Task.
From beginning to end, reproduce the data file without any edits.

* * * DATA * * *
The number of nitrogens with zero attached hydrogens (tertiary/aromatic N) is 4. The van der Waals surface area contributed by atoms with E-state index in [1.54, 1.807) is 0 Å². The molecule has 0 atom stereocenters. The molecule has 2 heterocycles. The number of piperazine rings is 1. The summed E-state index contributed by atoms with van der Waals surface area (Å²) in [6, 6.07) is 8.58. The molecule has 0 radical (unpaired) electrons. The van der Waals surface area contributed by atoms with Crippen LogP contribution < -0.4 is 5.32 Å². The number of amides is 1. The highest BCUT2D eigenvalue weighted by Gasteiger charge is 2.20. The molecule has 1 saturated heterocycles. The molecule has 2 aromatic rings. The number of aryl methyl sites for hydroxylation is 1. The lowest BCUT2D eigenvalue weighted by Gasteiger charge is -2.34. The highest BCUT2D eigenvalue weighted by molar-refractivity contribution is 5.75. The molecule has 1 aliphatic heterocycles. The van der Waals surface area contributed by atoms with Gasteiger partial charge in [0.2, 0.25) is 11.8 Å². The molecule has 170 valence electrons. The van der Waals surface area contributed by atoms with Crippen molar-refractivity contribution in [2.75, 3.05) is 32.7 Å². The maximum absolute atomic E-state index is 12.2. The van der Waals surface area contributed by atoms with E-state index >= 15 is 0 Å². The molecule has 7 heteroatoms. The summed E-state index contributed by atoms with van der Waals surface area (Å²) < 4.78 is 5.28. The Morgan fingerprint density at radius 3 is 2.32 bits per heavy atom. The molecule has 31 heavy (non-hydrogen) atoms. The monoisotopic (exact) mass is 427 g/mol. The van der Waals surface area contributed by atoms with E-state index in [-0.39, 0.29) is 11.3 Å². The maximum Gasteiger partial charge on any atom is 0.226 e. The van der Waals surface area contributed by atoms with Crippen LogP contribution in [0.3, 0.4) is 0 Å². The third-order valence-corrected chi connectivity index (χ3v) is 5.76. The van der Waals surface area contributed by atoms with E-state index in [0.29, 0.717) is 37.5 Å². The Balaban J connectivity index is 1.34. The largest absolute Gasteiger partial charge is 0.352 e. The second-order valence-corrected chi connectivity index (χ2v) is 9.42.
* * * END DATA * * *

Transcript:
The number of nitrogens with zero attached hydrogens (tertiary/aromatic N) is 4. The van der Waals surface area contributed by atoms with E-state index in [1.54, 1.807) is 0 Å². The molecule has 0 atom stereocenters. The molecule has 2 heterocycles. The number of piperazine rings is 1. The summed E-state index contributed by atoms with van der Waals surface area (Å²) in [6, 6.07) is 8.58. The molecule has 0 radical (unpaired) electrons. The van der Waals surface area contributed by atoms with Crippen LogP contribution < -0.4 is 5.32 Å². The number of amides is 1. The highest BCUT2D eigenvalue weighted by Gasteiger charge is 2.20. The molecule has 1 saturated heterocycles. The molecule has 2 aromatic rings. The number of aryl methyl sites for hydroxylation is 1. The lowest BCUT2D eigenvalue weighted by Gasteiger charge is -2.34. The highest BCUT2D eigenvalue weighted by molar-refractivity contribution is 5.75. The molecule has 1 aliphatic heterocycles. The van der Waals surface area contributed by atoms with Gasteiger partial charge in [0.2, 0.25) is 11.8 Å². The molecule has 170 valence electrons. The van der Waals surface area contributed by atoms with Crippen molar-refractivity contribution in [2.75, 3.05) is 32.7 Å². The maximum absolute atomic E-state index is 12.2. The van der Waals surface area contributed by atoms with E-state index >= 15 is 0 Å². The molecule has 7 heteroatoms. The summed E-state index contributed by atoms with van der Waals surface area (Å²) < 4.78 is 5.28. The Morgan fingerprint density at radius 3 is 2.32 bits per heavy atom. The molecule has 31 heavy (non-hydrogen) atoms. The monoisotopic (exact) mass is 427 g/mol. The van der Waals surface area contributed by atoms with E-state index in [-0.39, 0.29) is 11.3 Å². The maximum Gasteiger partial charge on any atom is 0.226 e. The van der Waals surface area contributed by atoms with Crippen LogP contribution in [0.3, 0.4) is 0 Å². The third-order valence-corrected chi connectivity index (χ3v) is 5.76. The van der Waals surface area contributed by atoms with E-state index in [0.29, 0.717) is 37.5 Å². The Balaban J connectivity index is 1.34. The largest absolute Gasteiger partial charge is 0.352 e. The second-order valence-corrected chi connectivity index (χ2v) is 9.42.